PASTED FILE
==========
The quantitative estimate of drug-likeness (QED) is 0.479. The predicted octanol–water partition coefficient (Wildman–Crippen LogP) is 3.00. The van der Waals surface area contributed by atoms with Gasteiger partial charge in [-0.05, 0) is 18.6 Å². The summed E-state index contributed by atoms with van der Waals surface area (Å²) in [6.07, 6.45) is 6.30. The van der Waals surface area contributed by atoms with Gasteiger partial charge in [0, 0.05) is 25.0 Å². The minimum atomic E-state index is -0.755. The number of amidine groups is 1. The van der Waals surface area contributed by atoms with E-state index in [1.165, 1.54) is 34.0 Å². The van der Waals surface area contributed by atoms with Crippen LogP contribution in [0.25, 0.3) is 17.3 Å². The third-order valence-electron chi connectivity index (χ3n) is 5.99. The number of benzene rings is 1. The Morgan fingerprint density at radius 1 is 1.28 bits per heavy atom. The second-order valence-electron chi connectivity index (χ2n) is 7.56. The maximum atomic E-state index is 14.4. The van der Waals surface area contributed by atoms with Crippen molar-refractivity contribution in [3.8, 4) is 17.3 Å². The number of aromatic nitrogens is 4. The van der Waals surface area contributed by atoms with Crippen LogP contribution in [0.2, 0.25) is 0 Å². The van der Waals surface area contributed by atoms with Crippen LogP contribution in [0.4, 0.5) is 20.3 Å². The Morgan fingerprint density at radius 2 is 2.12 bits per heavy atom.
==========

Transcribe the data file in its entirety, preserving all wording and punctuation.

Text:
The quantitative estimate of drug-likeness (QED) is 0.479. The predicted octanol–water partition coefficient (Wildman–Crippen LogP) is 3.00. The van der Waals surface area contributed by atoms with Gasteiger partial charge in [-0.05, 0) is 18.6 Å². The summed E-state index contributed by atoms with van der Waals surface area (Å²) in [6.07, 6.45) is 6.30. The van der Waals surface area contributed by atoms with Gasteiger partial charge in [0, 0.05) is 25.0 Å². The minimum atomic E-state index is -0.755. The number of amidine groups is 1. The van der Waals surface area contributed by atoms with E-state index in [1.165, 1.54) is 34.0 Å². The van der Waals surface area contributed by atoms with Crippen LogP contribution in [0.25, 0.3) is 17.3 Å². The third-order valence-electron chi connectivity index (χ3n) is 5.99. The number of benzene rings is 1. The Morgan fingerprint density at radius 1 is 1.28 bits per heavy atom. The second-order valence-electron chi connectivity index (χ2n) is 7.56. The maximum atomic E-state index is 14.4. The van der Waals surface area contributed by atoms with Crippen molar-refractivity contribution in [3.8, 4) is 17.3 Å². The number of aromatic nitrogens is 4. The van der Waals surface area contributed by atoms with Crippen LogP contribution in [0.2, 0.25) is 0 Å². The van der Waals surface area contributed by atoms with Crippen LogP contribution in [0.4, 0.5) is 20.3 Å². The Morgan fingerprint density at radius 2 is 2.12 bits per heavy atom.